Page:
If an observer following the headlines coming out of Silicon Valley in recent months didn’t know any better, they would have to assume the bottom is currently dropping out of the technology industry. An estimated 70,000 jobs were shed by Google, Microsoft, Amazon and other tech giants in 2022, and some predict that the sector isn’t finished making significant cuts. All of this means talent is leaving California.
Yet a deeper analysis of the space reveals a less-discussed resilience (overall employment is down only about 5,000 jobs) and one gargantuan elephant in the room: a sweeping redistribution of tech talent that appears to be happening before our eyes. The recent migration of tech talent to Austin-area companies and startups is one example of this phenomenon, but lately, a new trend has emerged: traditional, publicly traded corporations best known for their work outside the technology space are suddenly showing interest in top tech talent – and receiving it in return. This competition is also a contributing factor as to why tech talent is leaving California.
A Case Study: Detroit Automakers
Top American automakers, quite literally, have been nuts-and-bolts operations for decades. But recent advances in vehicle software, automation, and electric power – as well as the growing expectations of auto consumers – have forced Detroit to rethink traditional hiring practices. According to the Detroit Free Press, for example, General Motors confirmed that it has thawed an existing hiring freeze in order to make a run at the tech talent made available by the recent layoffs in the space.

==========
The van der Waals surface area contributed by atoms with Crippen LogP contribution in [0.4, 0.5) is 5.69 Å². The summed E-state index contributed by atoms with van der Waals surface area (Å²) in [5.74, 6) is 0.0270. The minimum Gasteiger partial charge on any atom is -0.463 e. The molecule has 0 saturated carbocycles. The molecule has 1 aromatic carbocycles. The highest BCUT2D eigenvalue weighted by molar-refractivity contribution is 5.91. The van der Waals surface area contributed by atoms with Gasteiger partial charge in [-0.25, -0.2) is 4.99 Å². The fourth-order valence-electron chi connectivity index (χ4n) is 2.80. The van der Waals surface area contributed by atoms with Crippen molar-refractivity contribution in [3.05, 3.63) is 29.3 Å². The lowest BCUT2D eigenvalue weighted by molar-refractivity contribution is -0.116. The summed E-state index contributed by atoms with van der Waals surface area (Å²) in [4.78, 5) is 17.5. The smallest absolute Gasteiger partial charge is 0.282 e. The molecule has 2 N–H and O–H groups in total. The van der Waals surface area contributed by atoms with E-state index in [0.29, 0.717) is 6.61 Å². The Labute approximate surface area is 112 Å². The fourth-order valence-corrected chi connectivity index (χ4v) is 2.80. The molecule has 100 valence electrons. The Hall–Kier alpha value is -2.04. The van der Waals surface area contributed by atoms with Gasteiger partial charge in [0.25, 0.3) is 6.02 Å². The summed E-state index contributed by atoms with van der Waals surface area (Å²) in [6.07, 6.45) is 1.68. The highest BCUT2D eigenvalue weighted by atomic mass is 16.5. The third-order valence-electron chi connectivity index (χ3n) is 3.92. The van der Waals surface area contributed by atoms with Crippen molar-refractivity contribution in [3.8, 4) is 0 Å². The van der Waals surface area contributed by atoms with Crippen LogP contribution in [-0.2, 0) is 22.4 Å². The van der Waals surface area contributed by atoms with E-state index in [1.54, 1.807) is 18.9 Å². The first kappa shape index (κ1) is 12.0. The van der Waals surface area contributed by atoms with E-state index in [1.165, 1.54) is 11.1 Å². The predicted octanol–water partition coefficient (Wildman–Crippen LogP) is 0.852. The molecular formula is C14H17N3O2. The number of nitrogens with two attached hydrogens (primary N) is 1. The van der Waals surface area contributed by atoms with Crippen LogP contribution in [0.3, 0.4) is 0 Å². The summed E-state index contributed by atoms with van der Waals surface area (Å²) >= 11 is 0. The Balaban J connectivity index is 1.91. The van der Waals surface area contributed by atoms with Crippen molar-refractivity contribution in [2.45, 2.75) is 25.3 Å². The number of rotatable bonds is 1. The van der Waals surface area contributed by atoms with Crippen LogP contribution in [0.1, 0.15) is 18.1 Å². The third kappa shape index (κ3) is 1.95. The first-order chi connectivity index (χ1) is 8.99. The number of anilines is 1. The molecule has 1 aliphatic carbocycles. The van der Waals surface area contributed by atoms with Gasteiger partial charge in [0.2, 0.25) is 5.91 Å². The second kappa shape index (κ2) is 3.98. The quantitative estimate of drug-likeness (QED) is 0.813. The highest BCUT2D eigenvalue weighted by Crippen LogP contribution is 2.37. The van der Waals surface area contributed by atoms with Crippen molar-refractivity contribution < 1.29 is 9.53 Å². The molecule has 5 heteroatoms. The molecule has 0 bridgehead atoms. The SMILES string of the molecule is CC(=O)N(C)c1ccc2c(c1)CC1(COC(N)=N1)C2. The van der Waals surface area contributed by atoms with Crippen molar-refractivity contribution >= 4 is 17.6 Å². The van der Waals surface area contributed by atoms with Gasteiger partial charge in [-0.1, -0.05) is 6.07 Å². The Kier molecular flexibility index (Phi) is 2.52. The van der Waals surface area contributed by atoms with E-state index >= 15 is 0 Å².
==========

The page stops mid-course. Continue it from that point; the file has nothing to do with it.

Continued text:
“Two years ago, a software developer or engineer in Silicon Valley was not taking GM’s call,” Dan Ives, managing director and senior equity analyst at Wedbush Securities, told the Free Press. “Today, they are actively looking to work at GM. GM has fully bet on their electric vehicle future and under the hood they are a very mature company that is essentially an entrepreneurial startup-like in spirit.”
GM is hardly the exception to the rule. Not only are familiar automakers such as Ford, Nissan and Volvo vying to become the leader in EV and tech-forward automobiles, but newer entries like Tesla, Rivian, Nikola and Lucid are driving the demand for engineers, programmers and other tech talent in today’s version of the space race. And that’s just in the automaking space. Ives says that for every 10 workers cut loose by tech organizations, one or two will move on to “transformational industries,” including but certainly not limited to electric automakers.
The Next Move for Tech-Thirsty Hirers
As our world becomes increasingly computerized, digitized, electrified and automated, entire industries are being overhauled to make way for more productive, efficient and affordable technology solutions. Those developments will unfold within the tech sector, of course, but they’ll also extend far beyond. More businesses than ever now require tech talent to compete – and their corresponding HR departments and hiring staff often lack experience in identifying, vetting and bringing aboard those workers.
Simply put, these organizations may not fully understand their labor needs on the tech side. Companies unaccustomed to building out or incorporating tech initiatives into their core business run the risk of over- or under-hiring, particularly if they don’t have a firm grasp on their new hires’ capabilities and limitations. In cases like these, contingent labor is frequently a company’s best option.
Contingent labor offers a publicly traded company the freedom and flexibility to make adjustments to a workforce as needed, materially reducing its financial risk and allowing for quick responses to changes in the economy, market or organization. A third-party talent cloud such as PeopleCaddie can help your business identify and connect with top-quality technology contractors – and even assist you in creating a contingent labor strategy that meets your needs – no matter your familiarity or comfort in hiring tech talent.